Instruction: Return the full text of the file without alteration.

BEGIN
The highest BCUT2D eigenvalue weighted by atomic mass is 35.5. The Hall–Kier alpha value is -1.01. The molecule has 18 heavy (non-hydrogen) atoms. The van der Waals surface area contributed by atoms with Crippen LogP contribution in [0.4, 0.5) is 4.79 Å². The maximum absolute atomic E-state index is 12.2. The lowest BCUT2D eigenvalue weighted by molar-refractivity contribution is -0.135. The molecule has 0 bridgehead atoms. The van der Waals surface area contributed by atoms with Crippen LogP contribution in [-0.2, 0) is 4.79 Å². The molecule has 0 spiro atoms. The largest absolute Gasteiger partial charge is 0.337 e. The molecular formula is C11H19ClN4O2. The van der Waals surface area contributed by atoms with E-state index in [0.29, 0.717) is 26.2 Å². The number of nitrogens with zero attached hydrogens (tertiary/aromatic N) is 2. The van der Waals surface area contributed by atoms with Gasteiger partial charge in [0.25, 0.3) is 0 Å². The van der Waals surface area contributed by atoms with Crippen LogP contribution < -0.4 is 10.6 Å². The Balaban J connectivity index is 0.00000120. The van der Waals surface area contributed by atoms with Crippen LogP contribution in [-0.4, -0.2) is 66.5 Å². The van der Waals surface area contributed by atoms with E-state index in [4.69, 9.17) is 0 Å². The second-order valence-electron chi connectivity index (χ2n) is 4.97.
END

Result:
The highest BCUT2D eigenvalue weighted by atomic mass is 35.5. The Hall–Kier alpha value is -1.01. The molecule has 18 heavy (non-hydrogen) atoms. The van der Waals surface area contributed by atoms with Crippen LogP contribution in [0.4, 0.5) is 4.79 Å². The maximum absolute atomic E-state index is 12.2. The lowest BCUT2D eigenvalue weighted by molar-refractivity contribution is -0.135. The molecule has 0 bridgehead atoms. The van der Waals surface area contributed by atoms with Crippen LogP contribution in [-0.2, 0) is 4.79 Å². The molecule has 0 spiro atoms. The largest absolute Gasteiger partial charge is 0.337 e. The molecular formula is C11H19ClN4O2. The van der Waals surface area contributed by atoms with E-state index in [0.29, 0.717) is 26.2 Å². The number of nitrogens with zero attached hydrogens (tertiary/aromatic N) is 2. The van der Waals surface area contributed by atoms with Gasteiger partial charge in [0.25, 0.3) is 0 Å². The van der Waals surface area contributed by atoms with Crippen LogP contribution < -0.4 is 10.6 Å². The Balaban J connectivity index is 0.00000120. The van der Waals surface area contributed by atoms with Crippen LogP contribution in [-0.4, -0.2) is 66.5 Å². The van der Waals surface area contributed by atoms with E-state index in [4.69, 9.17) is 0 Å². The second-order valence-electron chi connectivity index (χ2n) is 4.97.